For Israeli Military, Armor's Out, Cyber Is In

The Face of the IDF Is Changing With Threats

Tanks for the Memories: Is it time to bid farewell to the storied Merkava tanks that have defended Israel for so long?
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Tanks for the Memories: Is it time to bid farewell to the storied Merkava tanks that have defended Israel for so long?

By Paul McLeary

Published September 08, 2013, issue of September 06, 2013.
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Officers in the U.S. Army have long envied the “short drive” they claim the Israel Defense Forces has to reach its front lines, bemoaning the tyranny of distance when deploying to places like Iraq and Afghanistan.

Having relatively short distances to go when meeting a threat means that the IDF is able to go in hard and heavy without the vicious logistics tail that accompanies American operations, making the problem of repair and maintenance a matter of days rather than weeks.

A glance at the slow, expensive withdrawal from Afghanistan illustrates the point perfectly. The Army says that the eye-watering cost of flying or floating home the $28 billion in gear it has in the country makes leaving some behind a matter of necessity. As a result, only about $22 billion worth of equipment will go home by the end of 2014. The situation is so desperate that the Army is literally shredding — in giant industrial-sized shredders shipped to Afghanistan — about 2,000 of its hulking Mine Resistant Ambush Protected infantry carriers before it leaves.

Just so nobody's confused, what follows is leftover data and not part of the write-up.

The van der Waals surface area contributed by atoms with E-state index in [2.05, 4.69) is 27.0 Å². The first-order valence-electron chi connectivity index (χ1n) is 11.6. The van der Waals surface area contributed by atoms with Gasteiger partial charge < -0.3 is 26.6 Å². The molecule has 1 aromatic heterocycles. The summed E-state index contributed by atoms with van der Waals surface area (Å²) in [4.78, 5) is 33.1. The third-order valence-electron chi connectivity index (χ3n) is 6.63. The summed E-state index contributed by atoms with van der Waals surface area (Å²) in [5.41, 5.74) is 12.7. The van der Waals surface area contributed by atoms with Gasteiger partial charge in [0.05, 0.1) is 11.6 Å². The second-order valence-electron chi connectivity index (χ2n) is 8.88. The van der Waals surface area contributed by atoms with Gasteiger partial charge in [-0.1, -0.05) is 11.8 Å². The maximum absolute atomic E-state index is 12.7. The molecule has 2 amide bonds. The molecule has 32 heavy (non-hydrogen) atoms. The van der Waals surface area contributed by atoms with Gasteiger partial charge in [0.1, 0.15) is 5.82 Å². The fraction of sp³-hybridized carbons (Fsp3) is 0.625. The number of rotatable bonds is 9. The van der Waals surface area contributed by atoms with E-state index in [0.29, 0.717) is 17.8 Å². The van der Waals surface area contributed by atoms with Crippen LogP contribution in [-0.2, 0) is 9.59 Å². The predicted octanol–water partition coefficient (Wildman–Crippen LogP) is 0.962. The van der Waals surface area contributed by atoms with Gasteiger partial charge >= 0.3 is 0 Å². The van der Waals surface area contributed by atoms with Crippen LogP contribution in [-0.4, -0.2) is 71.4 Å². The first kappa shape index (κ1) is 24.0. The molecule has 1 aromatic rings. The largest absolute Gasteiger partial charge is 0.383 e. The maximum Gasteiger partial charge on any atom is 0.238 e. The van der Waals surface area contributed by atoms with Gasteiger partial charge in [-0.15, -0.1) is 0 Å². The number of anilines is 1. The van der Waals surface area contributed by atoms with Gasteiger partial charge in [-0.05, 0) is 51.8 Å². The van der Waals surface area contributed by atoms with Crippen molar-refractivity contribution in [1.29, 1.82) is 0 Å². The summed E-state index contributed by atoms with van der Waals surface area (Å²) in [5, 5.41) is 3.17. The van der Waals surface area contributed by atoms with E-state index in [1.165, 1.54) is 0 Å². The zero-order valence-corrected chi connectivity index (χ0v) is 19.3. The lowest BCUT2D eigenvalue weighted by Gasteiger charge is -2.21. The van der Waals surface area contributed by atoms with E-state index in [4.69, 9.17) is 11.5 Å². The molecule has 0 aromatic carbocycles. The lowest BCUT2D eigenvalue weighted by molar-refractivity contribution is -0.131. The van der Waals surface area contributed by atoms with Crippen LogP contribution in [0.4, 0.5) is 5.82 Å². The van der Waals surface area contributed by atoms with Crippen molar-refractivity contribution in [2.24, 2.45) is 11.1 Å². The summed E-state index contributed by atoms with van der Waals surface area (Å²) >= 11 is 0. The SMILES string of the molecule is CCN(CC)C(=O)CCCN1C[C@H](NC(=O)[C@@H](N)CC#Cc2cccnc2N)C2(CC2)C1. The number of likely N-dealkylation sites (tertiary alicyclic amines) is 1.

For reference, those MRAPs cost between $500,000 and $1 million apiece, and the oldest ones in America’s arsenal were built in 2008.

Make no mistake, the Army isn’t doing this because it has money to burn. It’s doing so because the money is drying up, and bean counters found that in the end it’s simply cheaper to eat the cost of destroying 2,000 vehicles in the Hindu Kush than it is to bring them home.

But while the IDF and the Army exist in different worlds when it comes to the logistic struggles they have to surmount when fighting their wars, they have been newly united in their need to rather quickly meet fresh challenges: reducing manpower, reducing (relative) firepower and reducing their budgets. And fast.

As a result of political pressures in both Washington and Jerusalem to curtail costs, both ground forces are betting their futures on a smaller, lighter, more technically capable power that will need to do everything from fighting terrorists to facing off against other states, and do it with fewer soldiers.

In July, the Israeli military presented its plans to cut 1.5 billion shekels from its 40 billion shekel budget by 2014, followed by another 3 billion shekel cut in 2014, with the ground forces slated to take the brunt of the cuts — the same kind of changes that have become all but a fait accompli for the U.S. Army.


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